Americans assume that chemicals used to make products like toys and food containers sold in the U.S. are regulated and tested for safety — but they are not. From nursing pillows made with carcinogenic tris, to children’s jewelry containing cadmium, dangerous chemicals are in our homes, places of work, and the products we use every day. With each new scientific report linking toxic chemical exposure to a serious health problem, it becomes more obvious that the law intended to keep harmful chemicals in check — the Toxic Substances Control Act (TSCA) of 1976 — is not working.
When passed into law, TSCA approved more than 60,000 chemicals that were already in existence prior to 1976; only 200 of the original 60,000 chemicals have been tested for safety; only 5 of these toxic substances have been restricted. Today there are more than 80,000 chemicals on the market, which have never been fully assessed for toxic impacts on human health and the environment. The Environmental Protection Agency (EPA) tried to use TSCA to restrict asbestos 20 years ago and failed. It hasn’t tried since.
TSCA allows chemical manufacturers to keep the ingredients in some chemicals secret — nearly 20 percent of the 80,000 chemicals are secret, according to EPA. TSCA makes it hard for product makers to find the information they need to identify which chemicals are safe and unsafe. Instead of requiring chemical makers to demonstrate that their chemicals are safe before they go into use, the law says the government has to prove actual harm in order to control or replace a dangerous chemical.
Now, we have the chance to fix this problem — and to protect future generations from serious harm. By updating TSCA, Congress can create the foundation for a sound and comprehensive chemicals policy that protects public health and the environment, while restoring the “Made in the U.S.A.” brand in the world market. To be effective, any TSCA reform should:
- Take immediate action on the most dangerous chemicals
Current laws aren't protecting us from chemicals that are building up in our bodies and threatening our health. These persistent, bioaccumulative toxic chemicals should be phased out of commerce. Our exposure to other toxic chemicals that we know can cause serious health problems, should be reduced. Green chemistry research should be expanded, and safer chemicals favored over those with known health hazards.
- Hold industry responsible for the safety of their chemicals and products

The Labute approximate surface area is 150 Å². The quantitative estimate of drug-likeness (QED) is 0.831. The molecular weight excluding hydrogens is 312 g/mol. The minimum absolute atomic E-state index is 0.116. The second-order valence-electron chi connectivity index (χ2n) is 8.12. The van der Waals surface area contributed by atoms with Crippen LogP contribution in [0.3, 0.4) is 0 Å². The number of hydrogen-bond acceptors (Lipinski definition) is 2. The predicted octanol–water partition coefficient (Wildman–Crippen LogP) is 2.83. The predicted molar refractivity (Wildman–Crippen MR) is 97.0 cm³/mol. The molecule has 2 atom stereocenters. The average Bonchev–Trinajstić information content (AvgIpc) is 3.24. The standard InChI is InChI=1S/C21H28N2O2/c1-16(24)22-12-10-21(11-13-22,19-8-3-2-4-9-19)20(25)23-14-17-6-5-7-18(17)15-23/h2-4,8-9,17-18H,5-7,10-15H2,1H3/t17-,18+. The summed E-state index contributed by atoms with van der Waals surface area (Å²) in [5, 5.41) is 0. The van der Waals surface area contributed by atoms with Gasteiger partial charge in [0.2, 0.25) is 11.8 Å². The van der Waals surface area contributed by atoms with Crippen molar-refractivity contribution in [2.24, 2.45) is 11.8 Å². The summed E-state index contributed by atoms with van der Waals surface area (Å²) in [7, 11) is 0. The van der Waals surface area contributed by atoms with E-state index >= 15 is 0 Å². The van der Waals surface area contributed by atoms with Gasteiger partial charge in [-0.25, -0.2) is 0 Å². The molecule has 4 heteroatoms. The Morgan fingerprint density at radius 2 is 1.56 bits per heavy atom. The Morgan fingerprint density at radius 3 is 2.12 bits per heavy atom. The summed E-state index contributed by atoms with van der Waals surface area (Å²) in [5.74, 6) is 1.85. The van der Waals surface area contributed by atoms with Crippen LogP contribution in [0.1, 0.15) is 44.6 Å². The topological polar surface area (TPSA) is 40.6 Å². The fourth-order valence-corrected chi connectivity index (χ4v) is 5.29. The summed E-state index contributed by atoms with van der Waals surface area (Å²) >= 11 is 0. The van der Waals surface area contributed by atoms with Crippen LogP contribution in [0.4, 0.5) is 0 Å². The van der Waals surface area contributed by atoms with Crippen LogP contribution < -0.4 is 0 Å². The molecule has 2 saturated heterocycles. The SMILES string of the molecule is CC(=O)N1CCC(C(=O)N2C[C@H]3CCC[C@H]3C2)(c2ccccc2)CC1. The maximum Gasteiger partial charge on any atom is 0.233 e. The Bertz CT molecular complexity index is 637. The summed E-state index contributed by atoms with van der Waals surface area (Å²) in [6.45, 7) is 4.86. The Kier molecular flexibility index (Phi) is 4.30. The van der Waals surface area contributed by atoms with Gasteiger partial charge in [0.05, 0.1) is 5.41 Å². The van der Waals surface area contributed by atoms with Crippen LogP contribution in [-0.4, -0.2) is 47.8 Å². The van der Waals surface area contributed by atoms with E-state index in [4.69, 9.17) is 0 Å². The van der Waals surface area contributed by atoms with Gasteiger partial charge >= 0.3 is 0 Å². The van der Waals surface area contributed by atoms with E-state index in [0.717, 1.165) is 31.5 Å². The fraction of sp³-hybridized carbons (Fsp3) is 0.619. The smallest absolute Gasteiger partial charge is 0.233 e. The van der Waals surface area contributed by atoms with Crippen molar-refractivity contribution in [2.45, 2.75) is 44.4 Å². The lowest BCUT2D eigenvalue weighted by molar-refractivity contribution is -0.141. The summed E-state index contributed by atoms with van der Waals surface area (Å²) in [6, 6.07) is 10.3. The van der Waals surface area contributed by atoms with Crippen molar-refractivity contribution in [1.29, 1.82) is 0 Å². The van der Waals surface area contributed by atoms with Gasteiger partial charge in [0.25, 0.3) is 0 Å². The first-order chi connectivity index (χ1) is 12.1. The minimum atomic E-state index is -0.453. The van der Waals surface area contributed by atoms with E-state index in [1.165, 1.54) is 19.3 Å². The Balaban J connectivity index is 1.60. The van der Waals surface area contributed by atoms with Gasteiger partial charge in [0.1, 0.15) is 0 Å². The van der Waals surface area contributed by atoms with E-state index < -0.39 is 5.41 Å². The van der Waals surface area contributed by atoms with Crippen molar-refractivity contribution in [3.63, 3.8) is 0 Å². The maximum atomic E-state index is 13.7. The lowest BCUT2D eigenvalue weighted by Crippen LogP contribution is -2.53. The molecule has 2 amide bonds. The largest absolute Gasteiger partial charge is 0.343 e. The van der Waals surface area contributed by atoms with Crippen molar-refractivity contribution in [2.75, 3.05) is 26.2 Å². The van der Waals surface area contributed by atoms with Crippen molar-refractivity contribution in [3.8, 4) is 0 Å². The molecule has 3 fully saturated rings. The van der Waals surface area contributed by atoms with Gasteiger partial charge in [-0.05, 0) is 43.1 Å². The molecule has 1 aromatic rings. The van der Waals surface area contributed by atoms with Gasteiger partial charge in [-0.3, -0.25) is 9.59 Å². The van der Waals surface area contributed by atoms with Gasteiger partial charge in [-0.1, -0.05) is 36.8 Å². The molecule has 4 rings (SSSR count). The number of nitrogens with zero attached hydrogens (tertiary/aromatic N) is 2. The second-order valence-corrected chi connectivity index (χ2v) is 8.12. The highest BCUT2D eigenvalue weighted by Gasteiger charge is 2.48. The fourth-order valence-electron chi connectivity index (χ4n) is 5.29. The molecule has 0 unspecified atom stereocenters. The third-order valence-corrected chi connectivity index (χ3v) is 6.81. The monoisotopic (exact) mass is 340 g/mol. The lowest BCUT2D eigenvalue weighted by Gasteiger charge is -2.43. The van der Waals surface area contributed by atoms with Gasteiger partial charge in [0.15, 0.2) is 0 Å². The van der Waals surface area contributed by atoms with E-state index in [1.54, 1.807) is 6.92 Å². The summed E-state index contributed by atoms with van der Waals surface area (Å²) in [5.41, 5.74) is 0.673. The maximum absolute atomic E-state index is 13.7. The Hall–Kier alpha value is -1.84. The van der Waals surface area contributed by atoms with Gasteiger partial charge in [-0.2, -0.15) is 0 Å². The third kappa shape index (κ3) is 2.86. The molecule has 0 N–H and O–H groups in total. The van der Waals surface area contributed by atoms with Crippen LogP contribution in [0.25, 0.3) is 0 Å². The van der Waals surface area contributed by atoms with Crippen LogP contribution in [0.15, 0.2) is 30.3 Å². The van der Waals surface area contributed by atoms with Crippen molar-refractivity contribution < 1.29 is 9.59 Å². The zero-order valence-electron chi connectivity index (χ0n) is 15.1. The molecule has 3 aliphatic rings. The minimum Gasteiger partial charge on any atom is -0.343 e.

Due to serious limitations of the current law, very little is known about the vast majority of the tens of thousands of chemicals produced and used in the US. Over the past three decades, the EPA has required testing on just 200 existing chemicals and restricted only five. Companies that make and use chemicals should be required to provide full information on the impact of all their chemicals on health and the environment. The public, workers, and businesses should have access to information about the safety of chemicals.
- Use the best science to protect all people and vulnerable groups
Chemicals should meet a standard of safety for all people, including children, pregnant women, and workers. The extra burden of toxic chemical exposure on people of color, low-income, and indigenous communities must be reduced and more studies must be done to detect which chemicals are present in our bodies. The EPA should adopt the recommendations of the National Academy of Sciences on how to better assess risks from chemicals. And regulators should expand the development and use of information gleaned from “biomonitoring,” the science of detecting human chemical contamination, to inform and impel efforts to reduce such exposures.
The opportunity to fix our broken federal chemical safety system continues to ripen. Virtually all parties now agree that the nation’s chemical safety law must be modernized. Several factors are driving Congress to finish its work to overhaul the 35-year old Toxic Substances Control Act.
- In April, 2011, Senator Frank Lautenberg introduced the "Safe Chemicals Act of 2011" (S. 847) with four co-sponsors: Senators Barbara Boxer, Amy Klobuchar, Charles Schumer, and Al Franken. For the first time, Lautenberg seeks to require that chemical manufacturers demonstrate the safety of industrial chemicals used in everyday household products. (Watch Sen. Lautenberg introduce the "Safe Chemicals Act of 2011.")
- EPA administrator Lisa Jackson has stated on several occasions that updating TSCA is a priority for the Obama Administration, and unveiled new principles for reform that closely mirror the recommendations of the Safer Chemicals, Healthy Families coalition.
- The last Congress held eight public hearings that created unprecedented traction in favor of federal chemical policy reform. The failure of TSCA (PDF) was fully exposed. Congress examined the need to protect the health of the most vulnerable (PDF), for expedited action on the worst chemicals(PDF) and for information on all chemicals (PDF) in commerce to inform business and safety decisions.
- Growing market demand for safer chemicals and an increasing number of state laws to restrict toxic chemicals continue to drive the need for federal TSCA reform.
- The chemical industry now acknowledges the need for federal reform of chemical policy to restore public confidence in the safety of their products and to create a more predictable business environment.